How to stop the violence - NOW!
from Learning to Live Without Violence: A Handbook for Men published by Volcano Press. http://www.volcanopress.com/
Source: Daniel Jay Sonkin, Ph.D. Readings, software,
and books for the general public as well as professionals on domestic violence
and childhood abuse. The author provides assessment tools to help individuals
and families recognize violence within thier households. This site is updated
The Time-Out is one method for stopping the violence from now on. This method has been successfully used by many men who have attended our program. All it takes is your conscientious effort to do this exercise faithfully.
Time-Out: Whenever you feel your anger rising, your body getting tense like it is going to explode, or you begin to feel frustrated or out of control, follow these instructions to the "T."
Some topics of conversation may be too charged to talk about. If this is true in your situation, put that issue on the shelf for a while, acknowledging that it is too difficult for the two of you to discuss alone. Take these issues and others to a counselor to get some help working them out. Even if it's an important issue that is making you angry, think of your priorities. Nothing can be more important than stopping the violence!
Let's now look at the different aspects of the Time-Out to see how and why it works.
When there has been violence in a relationship, the trust factor drops significantly. This Time-Out exercise not only helps to stop the violence, but also helps to rebuild trust. Trust takes some time to rebuild. Just because you may take one or two Time-Outs, it doesn't mean that everything is OK. Be patient! Concentrate on identifying your anger and taking your Time-Outs. The rest takes time.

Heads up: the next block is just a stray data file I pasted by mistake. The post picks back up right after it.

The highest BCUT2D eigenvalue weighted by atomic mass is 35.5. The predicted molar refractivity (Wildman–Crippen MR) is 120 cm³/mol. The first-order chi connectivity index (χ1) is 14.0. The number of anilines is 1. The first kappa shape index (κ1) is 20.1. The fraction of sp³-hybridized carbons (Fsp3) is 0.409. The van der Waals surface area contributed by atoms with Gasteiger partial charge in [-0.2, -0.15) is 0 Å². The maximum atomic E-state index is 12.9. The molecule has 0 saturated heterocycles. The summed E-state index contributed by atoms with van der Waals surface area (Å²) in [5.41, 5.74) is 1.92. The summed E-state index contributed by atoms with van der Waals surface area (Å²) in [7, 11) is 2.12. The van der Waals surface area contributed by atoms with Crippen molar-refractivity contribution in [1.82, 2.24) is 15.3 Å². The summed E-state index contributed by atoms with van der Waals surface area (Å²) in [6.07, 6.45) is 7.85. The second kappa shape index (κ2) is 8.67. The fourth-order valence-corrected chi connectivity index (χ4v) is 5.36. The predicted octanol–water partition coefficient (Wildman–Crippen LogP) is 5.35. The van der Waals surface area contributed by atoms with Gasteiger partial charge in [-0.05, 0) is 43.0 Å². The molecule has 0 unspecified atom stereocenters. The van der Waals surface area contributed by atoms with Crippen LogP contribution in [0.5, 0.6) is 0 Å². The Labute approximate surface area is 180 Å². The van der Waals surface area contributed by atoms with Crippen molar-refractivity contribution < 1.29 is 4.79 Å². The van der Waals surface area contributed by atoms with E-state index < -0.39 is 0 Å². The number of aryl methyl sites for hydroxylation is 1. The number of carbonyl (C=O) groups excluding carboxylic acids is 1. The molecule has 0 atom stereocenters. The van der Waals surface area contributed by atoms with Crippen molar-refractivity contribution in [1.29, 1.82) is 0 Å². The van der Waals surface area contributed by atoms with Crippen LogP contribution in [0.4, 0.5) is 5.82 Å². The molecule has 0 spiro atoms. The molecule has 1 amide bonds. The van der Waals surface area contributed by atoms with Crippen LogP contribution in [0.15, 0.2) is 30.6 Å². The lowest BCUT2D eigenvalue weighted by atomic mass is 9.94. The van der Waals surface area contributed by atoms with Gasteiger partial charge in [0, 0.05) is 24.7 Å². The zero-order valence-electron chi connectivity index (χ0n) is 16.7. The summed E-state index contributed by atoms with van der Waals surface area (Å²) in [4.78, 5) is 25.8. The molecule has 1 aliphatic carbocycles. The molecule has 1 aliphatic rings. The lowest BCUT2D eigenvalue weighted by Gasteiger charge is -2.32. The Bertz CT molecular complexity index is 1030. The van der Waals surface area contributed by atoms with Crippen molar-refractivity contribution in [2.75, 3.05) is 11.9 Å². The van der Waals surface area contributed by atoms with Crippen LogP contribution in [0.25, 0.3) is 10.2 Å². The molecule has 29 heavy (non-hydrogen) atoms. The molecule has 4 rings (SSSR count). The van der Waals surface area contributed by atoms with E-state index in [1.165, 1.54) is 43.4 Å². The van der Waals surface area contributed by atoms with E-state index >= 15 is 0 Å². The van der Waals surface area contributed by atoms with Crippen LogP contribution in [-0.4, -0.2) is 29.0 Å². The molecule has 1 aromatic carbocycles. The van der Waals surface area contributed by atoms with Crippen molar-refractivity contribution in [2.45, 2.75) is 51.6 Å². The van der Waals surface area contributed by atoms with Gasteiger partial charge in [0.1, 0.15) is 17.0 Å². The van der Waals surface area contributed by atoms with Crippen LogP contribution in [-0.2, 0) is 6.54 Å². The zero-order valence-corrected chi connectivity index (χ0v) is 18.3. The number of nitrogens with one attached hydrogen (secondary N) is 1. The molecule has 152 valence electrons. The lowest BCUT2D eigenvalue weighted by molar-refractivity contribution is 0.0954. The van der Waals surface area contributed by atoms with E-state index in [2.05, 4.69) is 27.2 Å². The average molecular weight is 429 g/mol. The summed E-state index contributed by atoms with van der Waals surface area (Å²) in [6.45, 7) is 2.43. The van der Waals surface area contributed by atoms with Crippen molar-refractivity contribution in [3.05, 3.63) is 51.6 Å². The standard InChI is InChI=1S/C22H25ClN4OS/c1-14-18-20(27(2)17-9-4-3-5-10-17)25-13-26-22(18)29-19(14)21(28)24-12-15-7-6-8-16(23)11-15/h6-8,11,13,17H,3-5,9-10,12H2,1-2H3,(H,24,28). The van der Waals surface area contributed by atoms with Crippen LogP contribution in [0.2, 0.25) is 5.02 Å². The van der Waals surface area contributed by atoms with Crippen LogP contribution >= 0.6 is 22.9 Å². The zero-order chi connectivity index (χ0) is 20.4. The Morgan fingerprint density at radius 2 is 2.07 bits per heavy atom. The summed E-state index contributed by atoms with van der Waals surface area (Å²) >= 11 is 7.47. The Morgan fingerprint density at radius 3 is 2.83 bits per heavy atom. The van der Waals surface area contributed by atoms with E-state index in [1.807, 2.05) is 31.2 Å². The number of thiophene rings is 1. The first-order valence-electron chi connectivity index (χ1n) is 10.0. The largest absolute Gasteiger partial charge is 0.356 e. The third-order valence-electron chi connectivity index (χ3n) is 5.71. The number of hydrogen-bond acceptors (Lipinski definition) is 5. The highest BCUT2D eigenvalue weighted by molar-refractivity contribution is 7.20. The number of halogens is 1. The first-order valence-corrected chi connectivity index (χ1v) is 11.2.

Be sure to tell your wife or lover about the Time-Out and how it works. You might even want to read this chapter aloud and talk about it together. No matter which way you do it, be sure she understands what the Time-Out is, how and why it works.
Time-Outs are hard to do!
Why? Because people grow up to believe that walking away from a fight is a sign of giving in. Your impulse will be to stay and finish it, or at least get in the last word. But, think of what is most important to you. Is it more important to win, or to stop the violence?
Many people have also expressed the fear that their partners will be gone when they return. This is part of the trust building; as each of you follows through with your part in taking a Time-Out, the trust will grow.
The other frequent problem people have with Time-Outs is staying away from alcohol and drugs during their time-out. Many people use alcohol and drugs to treat loneliness, and you may feel quite alone during your Time-Out. Also, alcohol and drugs will numb you to your anger and hurt. Right now you need to stay in touch with those feelings and learn to deal with them in constructive, rather than destructive, ways. Finally, alcohol and drugs can definitely make an argument much worse and you are going to have less control over your feelings and behaviors rather than more control.
Don't drink or Use Drugs!
Although taking Time-Outs may be difficult for you initially, they will get easier with time and practice.
Practice Time-Outs will help you to take your real Time-Out. What's a practice Time-Out? It's the same as a real Time-Out except for two things:
Take three practice Time-Outs and at least one real Time-Out when you are feeling angry, irritated, annoyed or enraged every week while you are working to stop your violence. Yes, every week! And, yes, even when you're just irritated. If you can't take a Time-Out when you don't need it, you will probably not take a Time-Out when you do need it. In addition, when those little irritations are not communicated and dealt with, they build up to full scale angers and rages. Through weekly practice of the Time-Outs you will find it easier to identify your anger, live with it, and avoid violence.